The World of Finance in June
This is the first monthly report that we are rolling out at Cambridge Market Insights. It will feature the most important news and events in the world of finance from the month prior and will include a segment on what to look out for in the following month. For June, common themes that we see are governments, firms and investors reacting to the pandemic and trying to get an idea of what the post pandemic world is going to look like. Firstly, we start with Europe. Major deals in Europe - JDE Peet raised €2.25bn after listing on the Amsterdam stock exchange, with JAB Holdings being the main shareholder. Being Europe’s biggest IPO since 2018, €700m of the capital raised from the IPO is being used to reduce the high debt levels and strengthen its balance sheet. - The £31.4bn Liberty Global and Telefonica merger which will see the combination of business from Virgin Media and O2 in the UK market was finalised which should help to consolidate market share and help to compete primarily in the broadband market against bigger players such as BT. - Private equity funds KKR, Providence Equity and Civen have agreed to buy Spanish telecoms operator MasMovil at €22.50 a share with a €3bn valuation but a total €5bn enterprise value (including debt). The deal is the largest acquisition of a public company which will be turned private. The transaction is expected to use leverage of 4.5x EBITDA which is lower than usual but expected given the pandemic caused environment. - The CMA has announced that they are going to review the Viagogo acquisition of StubHub that took place in June under market concentration concerns within the secondary ticket market and the companies are being held separate until the investigation is conclusive. Coronavirus and stimulus packages Coronavirus has increased the demand for both fiscal and monetary stimulus packages in order to alleviate the economic impacts of the pandemic. On June 4th, the ECB announced an extra €600bn in bond purchases under its quantitative easing programme. The ECB also announced an extension of this programme into 2021 with forecasts predicting a total of €1.4trn in bonds being bought by the ECB this year. However, some investors are worried that the ECB’s initial bond buying plan will not be sufficient to soak up the extra €1-1.5trn in additional debt that Eurozone governments are expected to issue this year. Upon the news, Greek and Italian government bonds rallied sharply after the announcement sending their yields to three-month lows and the spread between 10-year German and Italian bonds fell below 1.75%. This spread is used as an indicator of Eurozone political and financial risk. Andrew Bailey, governor of the Bank of England, however, said that he doesn’t want the UK bond purchasing programme to become a permanent feature of the British economy.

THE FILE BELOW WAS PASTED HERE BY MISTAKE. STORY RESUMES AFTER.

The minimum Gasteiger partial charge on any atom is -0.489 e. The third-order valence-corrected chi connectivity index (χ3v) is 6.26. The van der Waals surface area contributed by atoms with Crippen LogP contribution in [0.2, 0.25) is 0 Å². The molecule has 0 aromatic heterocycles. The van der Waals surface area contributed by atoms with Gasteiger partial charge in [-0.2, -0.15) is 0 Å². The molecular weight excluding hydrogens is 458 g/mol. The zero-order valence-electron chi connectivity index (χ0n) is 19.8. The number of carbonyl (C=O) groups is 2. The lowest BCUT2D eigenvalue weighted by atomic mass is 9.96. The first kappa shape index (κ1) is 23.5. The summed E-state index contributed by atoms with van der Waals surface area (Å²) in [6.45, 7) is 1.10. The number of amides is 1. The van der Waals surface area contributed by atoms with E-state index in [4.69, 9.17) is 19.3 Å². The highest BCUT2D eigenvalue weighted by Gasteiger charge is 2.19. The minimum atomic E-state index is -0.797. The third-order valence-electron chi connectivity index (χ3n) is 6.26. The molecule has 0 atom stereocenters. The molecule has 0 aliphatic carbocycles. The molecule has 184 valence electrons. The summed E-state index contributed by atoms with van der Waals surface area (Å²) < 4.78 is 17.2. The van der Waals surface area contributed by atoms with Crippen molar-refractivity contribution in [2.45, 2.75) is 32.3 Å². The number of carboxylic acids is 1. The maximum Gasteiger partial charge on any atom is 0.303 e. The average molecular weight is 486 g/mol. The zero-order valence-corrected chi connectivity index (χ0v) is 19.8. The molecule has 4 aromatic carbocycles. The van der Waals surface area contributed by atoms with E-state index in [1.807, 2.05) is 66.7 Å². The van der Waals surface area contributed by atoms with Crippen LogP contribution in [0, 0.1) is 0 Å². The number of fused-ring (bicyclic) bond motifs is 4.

Source: Getty Images France unveiled a €15bn stimulus package to alleviate the impacts of the pandemic on its airline industry with €7bn going to Air France, the national airline provider. More surprisingly, ending years of German fiscal orthodoxy, the German government announced a stimulus package worth €130bn. This includes a 3% decrease in the VAT rate and subsidies for electric cars (which were criticised by many German automobile manufacturers). Private equity deal making boom Another trend throughout June and much of this year since the pandemic affected the rest of the world was the increased activity by private equity firms. Private equity firms spent $40bn on acquisitions, many by the largest private equity firms such as The Carlyle Group, KKR and Blackstone. This all occurred whilst deal making activity fell to the lowest level worldwide since Q1 of 2009 after the global financial crisis. However, there does appear to be a silver lining to the deal making situation. Firstly, cash rich firms may want to take advantage of the reduced valuation levels as a result of the economic environment, this has been seen by Uber’s recent acquisition of Postmates. Secondly, now that firms have an idea of what a Covid world looks like, they are making sure that the capital structure is appropriate in firms and then will carry out a greater number of M&A transactions. Also, more EU deals are expected as Vestager of the European Commission has urged companies in the bloc to pursue cross-border transactions and the general court overturned the European Commission’s decision to block the £10.25bn takeover of O2 by Three. The fall of Wirecard Wirecard, the German payments processor and financial services provider filed for insolvency after admitting that $2.1bn of assets in its balance sheet ‘probably’ did not exist. Throughout June, the share price fell 93%. Moreover, there has been a high level of scrutiny towards EY, its auditor, as it failed to track transactions as the banks with whom Wirecard were registered with did not receive any payments of the supposed $2.1bn.